A childless couple, Jack and Mabal, are making a fresh start at the ‘edge of the world’ in the wilderness of 1920’s Alaska. But Jack is struggling to clear the land and Mabal is loosing herself as the days grow darker.
Then during the first snow of Winter they build a snowman, a snow girl more exactly. In the morning the snowman is gone but at the same time they start getting visits from a girl and their lives turn a corner.
The Snow Child is a strange mix. On one side it is the retelling of a Russian fairy tale and on the other it’s the story of a couple’s struggle with the wilderness. But it is a mix that works.
Eowyn Ivey’s debut is structured around the fairytale and in places it foreshadows events for the readers but rather than making it predictable it draws you deeper in. Mabal is subconsciously and then consciously aware of the parallels between real life events and there fictional counterparts. And oddly this makes it more realistic not less. You do end up wondering if Mabal and Jack projecting their wishes of having a child on the girl that visits them?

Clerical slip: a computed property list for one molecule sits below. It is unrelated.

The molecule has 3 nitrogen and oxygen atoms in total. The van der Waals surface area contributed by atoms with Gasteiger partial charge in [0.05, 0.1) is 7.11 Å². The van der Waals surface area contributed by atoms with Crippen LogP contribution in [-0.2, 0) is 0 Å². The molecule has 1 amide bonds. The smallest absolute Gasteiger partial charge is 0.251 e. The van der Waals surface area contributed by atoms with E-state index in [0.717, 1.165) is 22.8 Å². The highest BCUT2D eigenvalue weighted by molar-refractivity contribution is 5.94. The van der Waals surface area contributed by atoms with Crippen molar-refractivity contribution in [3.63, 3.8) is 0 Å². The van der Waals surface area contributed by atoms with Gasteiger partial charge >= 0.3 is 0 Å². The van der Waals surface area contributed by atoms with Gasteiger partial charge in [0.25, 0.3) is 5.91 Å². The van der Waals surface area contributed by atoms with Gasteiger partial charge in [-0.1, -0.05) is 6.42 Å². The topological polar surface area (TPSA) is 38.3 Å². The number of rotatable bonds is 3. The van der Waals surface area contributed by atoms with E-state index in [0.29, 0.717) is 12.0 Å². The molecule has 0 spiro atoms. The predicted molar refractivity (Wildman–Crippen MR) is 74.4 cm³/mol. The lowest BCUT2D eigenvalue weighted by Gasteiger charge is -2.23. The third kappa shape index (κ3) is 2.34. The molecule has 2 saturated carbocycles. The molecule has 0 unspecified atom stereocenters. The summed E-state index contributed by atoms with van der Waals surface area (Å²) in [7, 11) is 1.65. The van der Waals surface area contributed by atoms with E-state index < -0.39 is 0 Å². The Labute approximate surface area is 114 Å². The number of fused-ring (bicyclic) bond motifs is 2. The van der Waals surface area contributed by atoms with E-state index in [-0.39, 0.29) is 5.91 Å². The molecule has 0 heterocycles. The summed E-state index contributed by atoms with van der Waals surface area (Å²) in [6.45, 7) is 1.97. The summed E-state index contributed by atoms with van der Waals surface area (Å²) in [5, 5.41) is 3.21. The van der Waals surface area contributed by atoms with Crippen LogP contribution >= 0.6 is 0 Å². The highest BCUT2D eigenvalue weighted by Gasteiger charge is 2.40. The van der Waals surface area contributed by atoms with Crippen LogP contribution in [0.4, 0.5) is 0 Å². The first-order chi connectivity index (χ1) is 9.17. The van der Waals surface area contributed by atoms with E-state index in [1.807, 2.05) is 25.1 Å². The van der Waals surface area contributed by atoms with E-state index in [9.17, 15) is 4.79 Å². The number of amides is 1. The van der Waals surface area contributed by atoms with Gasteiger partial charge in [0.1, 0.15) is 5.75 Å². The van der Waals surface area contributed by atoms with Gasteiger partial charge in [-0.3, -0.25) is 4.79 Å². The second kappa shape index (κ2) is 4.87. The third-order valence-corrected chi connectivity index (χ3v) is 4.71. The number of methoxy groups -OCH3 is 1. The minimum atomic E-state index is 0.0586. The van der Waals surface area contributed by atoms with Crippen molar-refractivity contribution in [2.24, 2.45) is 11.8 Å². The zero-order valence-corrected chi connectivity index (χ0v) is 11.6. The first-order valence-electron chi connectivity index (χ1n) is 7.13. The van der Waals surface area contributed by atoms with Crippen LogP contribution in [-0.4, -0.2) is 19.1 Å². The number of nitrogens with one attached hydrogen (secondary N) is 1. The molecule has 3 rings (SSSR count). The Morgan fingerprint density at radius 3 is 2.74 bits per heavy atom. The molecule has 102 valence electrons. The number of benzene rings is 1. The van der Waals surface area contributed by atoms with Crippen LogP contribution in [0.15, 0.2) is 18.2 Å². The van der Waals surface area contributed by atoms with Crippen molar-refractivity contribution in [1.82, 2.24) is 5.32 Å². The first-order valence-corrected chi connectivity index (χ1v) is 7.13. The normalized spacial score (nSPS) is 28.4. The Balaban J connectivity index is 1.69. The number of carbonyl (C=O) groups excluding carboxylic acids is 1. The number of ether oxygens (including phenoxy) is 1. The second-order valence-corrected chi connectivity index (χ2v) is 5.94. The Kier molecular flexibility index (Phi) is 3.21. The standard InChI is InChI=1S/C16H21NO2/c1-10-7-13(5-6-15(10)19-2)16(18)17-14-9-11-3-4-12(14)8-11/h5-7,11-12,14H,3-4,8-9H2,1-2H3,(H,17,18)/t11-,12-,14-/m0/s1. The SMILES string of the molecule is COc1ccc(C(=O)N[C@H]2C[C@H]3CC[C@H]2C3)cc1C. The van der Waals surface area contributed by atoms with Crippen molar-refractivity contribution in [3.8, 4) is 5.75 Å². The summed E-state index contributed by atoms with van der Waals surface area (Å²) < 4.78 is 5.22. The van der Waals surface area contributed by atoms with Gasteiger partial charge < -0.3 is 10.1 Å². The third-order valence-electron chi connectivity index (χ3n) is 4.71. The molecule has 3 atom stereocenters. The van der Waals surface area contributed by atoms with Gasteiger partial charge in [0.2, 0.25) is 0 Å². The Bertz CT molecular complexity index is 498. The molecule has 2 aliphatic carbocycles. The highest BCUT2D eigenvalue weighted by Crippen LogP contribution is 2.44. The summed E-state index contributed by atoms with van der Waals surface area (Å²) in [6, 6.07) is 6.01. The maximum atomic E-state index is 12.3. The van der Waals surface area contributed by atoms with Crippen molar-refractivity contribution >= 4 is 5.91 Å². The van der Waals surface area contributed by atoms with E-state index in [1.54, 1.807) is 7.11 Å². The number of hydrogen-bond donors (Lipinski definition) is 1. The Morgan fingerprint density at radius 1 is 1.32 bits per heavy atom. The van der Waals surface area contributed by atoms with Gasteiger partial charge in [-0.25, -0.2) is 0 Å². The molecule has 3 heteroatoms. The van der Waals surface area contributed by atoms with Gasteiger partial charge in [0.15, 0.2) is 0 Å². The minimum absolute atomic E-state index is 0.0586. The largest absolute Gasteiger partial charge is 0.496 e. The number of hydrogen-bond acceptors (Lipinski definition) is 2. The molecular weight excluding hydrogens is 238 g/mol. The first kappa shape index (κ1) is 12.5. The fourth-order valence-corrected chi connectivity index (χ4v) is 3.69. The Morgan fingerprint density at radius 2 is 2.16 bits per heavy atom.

But Ivey doesn’t make this a romantic fairy tale. Life is hard for Mabal and Jack and their relationship is strained. The opening chapter sets Jack up as the problem but the more that is revealed the greyer the lines become. Mabal has her own baggage, which Jack is doing his best to deal with.
Luckily the arrival of the child Faina as well the family in the next farmstead that includes the larger than life Esther who is the complete opposite to the reserved Mabal. They do however become fast friends. And it’s the visitations of Esther and family especially her son Garrett along with Faina that help turn the farm and the relationship between Jack and Mabal around.
Tensions are still there though as Faina appears to be to Esther a fantasy that Mabal has made up to help her cope and in public Jack won’t acknowledge the child’s visits. To make matters worse the child constantly disappears when the snow recedes. The clever thing that Ivey does is play with the punctuation of speech so you’re not quite sure if the child is really speaking or if there is some sort of wish-fulfilment going on.
Ivey also plays our impression of what Faina is. Is she a child of snow or a child that’s trapping animals in the wilderness to survive? Could she be both?
There has been a lot of buzz surrounding The Snow Child. And the question that is always asked is does it live up to it? Yes absolutely but not just because it’s a fairytale. For me it’s the examination of the nuisances of the various character relationships, both main and secondary, during the stories twists and turns that kept me reading.
Ivey’s debut is truly a modern fairy tale for adults and older children alike.